Clinical Study: Assessing the Impact of Margin Reduction (AIM)
The prospective, multi-site study, entitled “Assessing the Impact of Margin Reduction (AIM),” is the first outcome-based study to evaluate the quality of life of high-dose intensity modulated radiation therapy (IMRT) to the prostate with tightly contoured treatment technically described as “reduced treatment margins.” The findings of the AIM study, which are published in Urology (The GOLD JOURNAL), demonstrate that the use of the Calypso® System during high-dose external beam radiation for prostate cancer resulted in a significant reduction in rectal and urinary treatment-related side effects.
The multi-site clinical study tested 64 patients receiving IMRT therapy tracked on the Calypso System. This level of precision allowed researchers to reduce the Planning Target Volume (PTV) margin while at the same time increase the radiation dose to 81 gray (Gy) to more effectively treat the cancer. Researchers compared the AIM study group of 64 patients to a 153-patient comparator study published in the New England Journal of Medicine in 2008 (1). In both groups, patient-reported quality of life was assessed before and after the completion of radiation therapy using a clinically validated questionnaire, the Expanded Prostate Cancer Index Composite (EPIC) that measures several different domains of the patient’s health. The AIM study group experienced significantly fewer side effects associated with bowel urgency and frequency, fecal incontinence and urinary irritation than the comparator group. The AIM study group also experienced a smaller, yet statistically significant, advantage over the comparator group in urinary incontinence and sexual function.
- Real-time target tracking and objective patient setup with the Calypso System enabled PTV margin reduction and resulted in improved outcomes for patients.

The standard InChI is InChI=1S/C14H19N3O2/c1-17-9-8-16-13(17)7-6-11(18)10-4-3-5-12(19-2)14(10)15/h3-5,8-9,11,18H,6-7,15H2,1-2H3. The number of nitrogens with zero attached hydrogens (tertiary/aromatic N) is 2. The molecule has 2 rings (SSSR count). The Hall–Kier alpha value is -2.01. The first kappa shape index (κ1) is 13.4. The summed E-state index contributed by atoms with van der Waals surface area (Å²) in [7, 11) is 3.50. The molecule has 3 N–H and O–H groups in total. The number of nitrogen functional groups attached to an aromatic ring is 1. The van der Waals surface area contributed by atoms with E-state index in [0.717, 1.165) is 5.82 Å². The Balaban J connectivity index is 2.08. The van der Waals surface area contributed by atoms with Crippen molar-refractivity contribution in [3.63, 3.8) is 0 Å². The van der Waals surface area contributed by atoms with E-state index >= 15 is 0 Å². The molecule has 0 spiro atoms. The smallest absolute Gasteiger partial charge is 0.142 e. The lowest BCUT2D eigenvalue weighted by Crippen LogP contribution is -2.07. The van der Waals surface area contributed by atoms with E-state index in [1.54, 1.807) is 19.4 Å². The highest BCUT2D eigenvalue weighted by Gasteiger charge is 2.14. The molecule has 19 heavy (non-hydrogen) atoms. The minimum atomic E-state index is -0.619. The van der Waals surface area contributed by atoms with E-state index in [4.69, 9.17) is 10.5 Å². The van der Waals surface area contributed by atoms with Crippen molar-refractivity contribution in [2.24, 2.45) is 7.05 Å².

- Clinically significant reductions in side effects were attained even with an increased dose of 81 Gy.
- Efficiency of delivering increased dose with narrow margins was determined to be compatible with standard treatment time slots when using real-time localization and tracking.
- AIM patients experienced fewer acute GI and acute sexual side effects as well as some reduction in acute GU side effects than those patients in the comparator study despite a high dose of 81 Gy (Figure 1).
- Overall bowel problems were fewer among AIM patients than the NEJM patients as evidenced by the 19 point spread in Figure 2. EPIC scores for men experiencing rectal/bowel symptoms (urgency, frequency, incontinence, bloody stools and/or rectal pain) in the AIM study cohort were clinically stable (improved 3 points) while the percentage of comparator patients worsened by 16 points (Figure 2).
- Real-time tracking used for procedure setup and interventions was performed within standard 15-mintue treatment slots.
- 57% of fractions required realignment to avoid dosing healthy tissue and increasing the incidence of acute side effects
- The Calypso System provides the accuracy, precision and efficiency necessary to confidently manage interfraction and intrafraction prostate motion.
- Clinically significant reductions in side effects were attained with a dose of 81 Gy.
- Efficiency of delivering increased dose with narrow margins was determined to be compatible with standard treatment slots when using real-time localization and tracking.
"Without any tracking at all, I used a 10 millimeter treatment margin. With Calypso, I use a 3 millimeter treatment margin, and the AIM study results demonstrate an improvement in patient-reported quality of life.”
Howard Sandler, M.D
- Sanda, Martin G., et al. "Quality of Life and Satisfaction With Outcome Among Prostate-cancer Survivors." New England Journal of Medicine 358 no. 12, (2008): 1250-61.
- Sandler, Howard, et al. "Reduction in Patient-reported Acute Morbidity in Prostate Cancer Patients Treated With 81-Gy Intensity-modulated Radiotherapy Using Reduced Planning Target Volume Margins and Electromagnetic Tracking: Assessing the Impact of Margin Reduction Study." Urology 75 no. 5, (2010): 1004-1008.
- Tropper, Scott, et al. "Efficiency and Clinical Workflow of Delivering IMRT to the Prostate Within 2 mm Tolerances" International Journal of Radiation Oncology Biology Physics 75 no. 3 Supplement, (2009): S580. Abstract no. 2889.